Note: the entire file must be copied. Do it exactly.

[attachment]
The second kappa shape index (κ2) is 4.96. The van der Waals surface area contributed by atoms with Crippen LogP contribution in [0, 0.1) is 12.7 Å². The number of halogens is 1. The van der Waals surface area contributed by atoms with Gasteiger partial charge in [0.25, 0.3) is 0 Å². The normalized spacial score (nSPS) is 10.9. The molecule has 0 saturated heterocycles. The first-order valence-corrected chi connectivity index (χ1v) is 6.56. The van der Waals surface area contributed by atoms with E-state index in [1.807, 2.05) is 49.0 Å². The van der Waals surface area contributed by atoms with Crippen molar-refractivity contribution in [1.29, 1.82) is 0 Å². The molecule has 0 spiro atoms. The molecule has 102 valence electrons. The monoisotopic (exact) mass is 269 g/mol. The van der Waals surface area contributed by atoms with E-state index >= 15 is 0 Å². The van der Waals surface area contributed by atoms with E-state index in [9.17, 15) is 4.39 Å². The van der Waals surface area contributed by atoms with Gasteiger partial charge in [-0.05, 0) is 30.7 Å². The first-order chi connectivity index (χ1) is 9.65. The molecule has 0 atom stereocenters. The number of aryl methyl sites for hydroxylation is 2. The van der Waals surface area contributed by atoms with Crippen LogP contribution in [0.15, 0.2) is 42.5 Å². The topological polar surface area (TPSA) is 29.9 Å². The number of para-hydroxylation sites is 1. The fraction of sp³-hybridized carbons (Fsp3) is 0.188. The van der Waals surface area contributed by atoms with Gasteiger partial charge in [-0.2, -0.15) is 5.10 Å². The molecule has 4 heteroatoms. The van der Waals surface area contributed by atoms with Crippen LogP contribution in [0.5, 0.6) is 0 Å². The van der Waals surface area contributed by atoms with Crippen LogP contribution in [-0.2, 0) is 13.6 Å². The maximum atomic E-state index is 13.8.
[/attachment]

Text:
The second kappa shape index (κ2) is 4.96. The van der Waals surface area contributed by atoms with Crippen LogP contribution in [0, 0.1) is 12.7 Å². The number of halogens is 1. The van der Waals surface area contributed by atoms with Gasteiger partial charge in [0.25, 0.3) is 0 Å². The normalized spacial score (nSPS) is 10.9. The molecule has 0 saturated heterocycles. The first-order valence-corrected chi connectivity index (χ1v) is 6.56. The van der Waals surface area contributed by atoms with E-state index in [1.807, 2.05) is 49.0 Å². The van der Waals surface area contributed by atoms with Crippen molar-refractivity contribution in [1.29, 1.82) is 0 Å². The molecule has 0 spiro atoms. The molecule has 102 valence electrons. The monoisotopic (exact) mass is 269 g/mol. The van der Waals surface area contributed by atoms with E-state index >= 15 is 0 Å². The van der Waals surface area contributed by atoms with E-state index in [9.17, 15) is 4.39 Å². The van der Waals surface area contributed by atoms with Gasteiger partial charge in [-0.05, 0) is 30.7 Å². The first-order chi connectivity index (χ1) is 9.65. The molecule has 0 atom stereocenters. The number of aryl methyl sites for hydroxylation is 2. The van der Waals surface area contributed by atoms with Crippen LogP contribution in [0.15, 0.2) is 42.5 Å². The topological polar surface area (TPSA) is 29.9 Å². The number of para-hydroxylation sites is 1. The fraction of sp³-hybridized carbons (Fsp3) is 0.188. The van der Waals surface area contributed by atoms with Gasteiger partial charge in [-0.2, -0.15) is 5.10 Å². The molecule has 4 heteroatoms. The van der Waals surface area contributed by atoms with Crippen LogP contribution in [0.5, 0.6) is 0 Å². The van der Waals surface area contributed by atoms with Crippen LogP contribution in [-0.2, 0) is 13.6 Å². The maximum atomic E-state index is 13.8.